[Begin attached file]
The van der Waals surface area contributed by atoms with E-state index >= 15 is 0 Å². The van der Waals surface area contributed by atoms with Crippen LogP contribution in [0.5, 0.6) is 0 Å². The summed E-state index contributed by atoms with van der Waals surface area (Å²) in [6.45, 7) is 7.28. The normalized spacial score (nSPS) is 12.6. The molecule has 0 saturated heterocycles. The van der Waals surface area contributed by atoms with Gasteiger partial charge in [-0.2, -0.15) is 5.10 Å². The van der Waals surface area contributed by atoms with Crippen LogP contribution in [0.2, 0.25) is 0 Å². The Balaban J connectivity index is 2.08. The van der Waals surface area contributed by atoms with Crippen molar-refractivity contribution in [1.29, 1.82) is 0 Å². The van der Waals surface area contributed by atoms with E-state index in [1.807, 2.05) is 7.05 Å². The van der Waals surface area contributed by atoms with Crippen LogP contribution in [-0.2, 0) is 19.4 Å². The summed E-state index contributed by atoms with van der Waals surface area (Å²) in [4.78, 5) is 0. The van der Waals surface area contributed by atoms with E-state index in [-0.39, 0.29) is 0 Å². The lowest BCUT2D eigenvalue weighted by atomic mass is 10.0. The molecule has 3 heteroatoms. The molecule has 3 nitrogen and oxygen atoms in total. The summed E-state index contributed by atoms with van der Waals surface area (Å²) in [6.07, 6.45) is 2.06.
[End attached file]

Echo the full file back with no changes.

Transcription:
The van der Waals surface area contributed by atoms with E-state index >= 15 is 0 Å². The van der Waals surface area contributed by atoms with Crippen LogP contribution in [0.5, 0.6) is 0 Å². The summed E-state index contributed by atoms with van der Waals surface area (Å²) in [6.45, 7) is 7.28. The normalized spacial score (nSPS) is 12.6. The molecule has 0 saturated heterocycles. The van der Waals surface area contributed by atoms with Gasteiger partial charge in [-0.2, -0.15) is 5.10 Å². The van der Waals surface area contributed by atoms with Crippen LogP contribution in [0.2, 0.25) is 0 Å². The Balaban J connectivity index is 2.08. The van der Waals surface area contributed by atoms with Crippen molar-refractivity contribution in [1.29, 1.82) is 0 Å². The van der Waals surface area contributed by atoms with E-state index in [1.807, 2.05) is 7.05 Å². The van der Waals surface area contributed by atoms with Crippen LogP contribution in [-0.2, 0) is 19.4 Å². The summed E-state index contributed by atoms with van der Waals surface area (Å²) in [4.78, 5) is 0. The van der Waals surface area contributed by atoms with E-state index in [-0.39, 0.29) is 0 Å². The lowest BCUT2D eigenvalue weighted by atomic mass is 10.0. The molecule has 3 heteroatoms. The molecule has 3 nitrogen and oxygen atoms in total. The summed E-state index contributed by atoms with van der Waals surface area (Å²) in [6.07, 6.45) is 2.06.